Friday, August 17, 2007


Four major political parties sign agreement to revive Iraqi political process as Sunni party leader warns of setting up "counter coalitions"

(Voices of Iraq) - A leading figure from the Sunni Islamic Party expressed on Thursday reservation over a new Kurdish-Shiite alliance that announced earlier today in Baghdad, warning of setting up what he described as "counter coalitions." "We, the Islamic Party, express our reservation on the new alliance and we see that it is too early to confirm whether it will work out or not," Omar Abdul Sattar told the independent news agency Voices of Iraq (VOI) by telephone.
The politician said "yesterday (Wednesday) we had a meeting with the two Kurdish parties (Patriotic Union of Kurdistan and Kurdistan Democratic Party) to discuss the political situation and the possible means to rescue the country from the current impasse and we told them the time is premature to form such an alliance."
The leading figure whose party is a main component of the Sunni Accordance Front said "We were in need of many steps to take and more common visions to share before we could reach the compromise of a six-way alliance that would also include (former Iraqi PM) Allawi's Iraqi National List and the Islamic party, but the differences caused the alliance to be announced by four components only."
"The new alliance may lead to the formation of new counter-coalitions, which I expect will cause more deterioration in the country," said Abdul Sattar noting that "we could not correct a mistake by committing another one." Abdul Sattar, who declined to reply to a question by VOI as to whether the new alliance was meant to declare a parliamentary majority's government if Accordance ministers who quit the cabinet refused to return, commented "it is a step towards prolonging the life of al-Maliki's government."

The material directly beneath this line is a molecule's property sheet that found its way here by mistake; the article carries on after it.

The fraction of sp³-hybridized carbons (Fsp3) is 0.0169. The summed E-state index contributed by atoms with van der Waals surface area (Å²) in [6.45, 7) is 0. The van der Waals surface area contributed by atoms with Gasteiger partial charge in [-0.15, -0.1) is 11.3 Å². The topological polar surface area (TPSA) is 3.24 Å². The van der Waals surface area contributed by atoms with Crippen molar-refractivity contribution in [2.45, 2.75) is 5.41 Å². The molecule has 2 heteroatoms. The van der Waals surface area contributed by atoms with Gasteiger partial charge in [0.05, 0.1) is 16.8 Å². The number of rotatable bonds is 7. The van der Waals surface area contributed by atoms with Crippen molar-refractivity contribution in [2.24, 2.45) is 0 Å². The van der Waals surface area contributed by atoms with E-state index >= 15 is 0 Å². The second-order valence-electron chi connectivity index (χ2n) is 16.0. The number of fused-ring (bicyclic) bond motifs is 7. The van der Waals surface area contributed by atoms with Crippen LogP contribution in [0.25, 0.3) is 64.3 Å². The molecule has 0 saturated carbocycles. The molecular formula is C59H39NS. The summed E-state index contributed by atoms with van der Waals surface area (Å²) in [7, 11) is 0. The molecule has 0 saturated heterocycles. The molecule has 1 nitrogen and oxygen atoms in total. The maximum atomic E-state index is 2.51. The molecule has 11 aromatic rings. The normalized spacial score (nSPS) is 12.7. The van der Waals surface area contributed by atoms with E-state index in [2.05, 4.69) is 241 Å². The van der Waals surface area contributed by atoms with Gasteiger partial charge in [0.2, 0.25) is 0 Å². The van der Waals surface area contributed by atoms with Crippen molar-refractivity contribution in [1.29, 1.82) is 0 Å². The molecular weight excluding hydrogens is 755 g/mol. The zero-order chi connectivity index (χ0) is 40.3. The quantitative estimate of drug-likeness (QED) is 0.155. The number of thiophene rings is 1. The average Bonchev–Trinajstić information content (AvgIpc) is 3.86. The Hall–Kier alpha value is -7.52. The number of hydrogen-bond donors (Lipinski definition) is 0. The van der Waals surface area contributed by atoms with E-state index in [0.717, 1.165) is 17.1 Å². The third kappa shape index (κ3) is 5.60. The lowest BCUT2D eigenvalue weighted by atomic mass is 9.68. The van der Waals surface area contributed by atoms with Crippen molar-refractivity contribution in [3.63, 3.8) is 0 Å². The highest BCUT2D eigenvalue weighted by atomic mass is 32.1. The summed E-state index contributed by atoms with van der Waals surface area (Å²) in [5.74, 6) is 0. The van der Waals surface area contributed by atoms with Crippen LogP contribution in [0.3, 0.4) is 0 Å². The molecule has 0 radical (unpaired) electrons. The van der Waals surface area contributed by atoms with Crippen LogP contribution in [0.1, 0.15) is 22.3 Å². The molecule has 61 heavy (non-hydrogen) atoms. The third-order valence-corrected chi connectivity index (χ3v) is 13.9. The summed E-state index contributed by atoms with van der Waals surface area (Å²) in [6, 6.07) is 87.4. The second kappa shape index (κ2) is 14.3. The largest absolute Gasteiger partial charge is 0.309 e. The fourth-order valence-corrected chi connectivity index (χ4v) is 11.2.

Four major Iraqi political parties signed on Thursday an agreement, aired by al-Iraqiya satellite television, to revive the political process in Iraq. The agreement was signed by the Kurdistan Democratic Party (KDP), the Patriotic Union of Kurdistan (PUK), the Islamic Daawa party and the Supreme Islamic Iraqi Council (SIIC). The four parties were represented by President Jalal Talabani, President of Kurdistan region Massoud Barazani, Prime Minister Nouri al-Maliki and Vice President Adel Abdul Mahdi.
President Talabani refused to use the word “quartet” or “moderates’ bloc,” noting that they had signed an initiative to revive the political process. “We cannot call it a bloc, but rather an agreement between four parties committed to former agreements for reviving the political process,” Talabani said in a press conference attended by Nouri al-Maliki, Barazani and Abdul Mahdi.
“We tried to made contact with the Iraqi Islamic Party in an attempt to involve it in the agreement, but it said that the circumstances were not appropriate,” he added. “The bloc consists of four parties now but it is open for all parties to take part in it,” Prime Minister Nouri al-Maliki said. “We will try to revive the stagnant political process; we will not accept it to be hampered. The agreement is not a replacement of the political blocs, the door is open for all to participate,” the premier explained.

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